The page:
Margaret Jameson is among those pensioners deemed to be among the most vulnerable in England, receiving the first dose of the Pfizer jab in Northallerton on December 10.
“It was absolute elation. Like magic,” said the 81-year-old from Thirsk, adding that her hopes had risen last month that an end to the pandemic was in sight.
But the arrival of the latest lockdown following Prime Minister Boris Johnson’s address to the nation on Monday evening has meant Mrs Jameson is faced with a return to shielding at home as much as possible.
She said she has been given no guidance as to whether having the first dose still means a return to full shielding, and she must now wait for up to 12 weeks for her second injection, after it was cancelled according to government guidelines, a decision that left her “crushed and absolutely at rock bottom”.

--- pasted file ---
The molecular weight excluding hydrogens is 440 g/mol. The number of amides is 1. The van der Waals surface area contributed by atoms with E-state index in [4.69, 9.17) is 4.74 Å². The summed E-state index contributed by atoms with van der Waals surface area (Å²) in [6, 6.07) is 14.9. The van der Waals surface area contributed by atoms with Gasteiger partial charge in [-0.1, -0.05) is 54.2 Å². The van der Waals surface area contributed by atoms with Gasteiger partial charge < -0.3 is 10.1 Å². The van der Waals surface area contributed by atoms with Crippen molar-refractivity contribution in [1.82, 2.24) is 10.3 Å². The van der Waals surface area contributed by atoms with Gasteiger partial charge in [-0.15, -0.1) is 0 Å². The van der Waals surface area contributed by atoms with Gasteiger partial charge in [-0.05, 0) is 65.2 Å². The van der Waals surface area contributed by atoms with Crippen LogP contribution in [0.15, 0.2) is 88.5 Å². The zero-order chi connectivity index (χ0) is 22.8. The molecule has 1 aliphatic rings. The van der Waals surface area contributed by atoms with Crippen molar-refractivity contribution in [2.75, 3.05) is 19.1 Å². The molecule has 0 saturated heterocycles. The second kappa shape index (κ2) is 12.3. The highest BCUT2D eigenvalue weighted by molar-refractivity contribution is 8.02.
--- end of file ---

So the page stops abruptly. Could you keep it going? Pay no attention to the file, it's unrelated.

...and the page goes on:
Mrs Jameson, who lives alone, said: “I will still be going out to do my shopping just so I can see people.
“I try to keep busy and make lots of phone calls every week as a volunteer for Sporting Memories Northallerton, we’re keeping that going through lockdown.
“I do a weekly exercise class on Zoom, and normally I’m a person who goes out and does things, so it’s taken some adjusting.
“I don’t let myself go down the avenue of feeling lonely. I keep my spirits going.”
Although the Government has committed to a £4.6bn rescue package, businesses being told to close their doors once again has had a devastating impact.
Shops are locked up and high streets normally bustling with January sales shoppers are empty.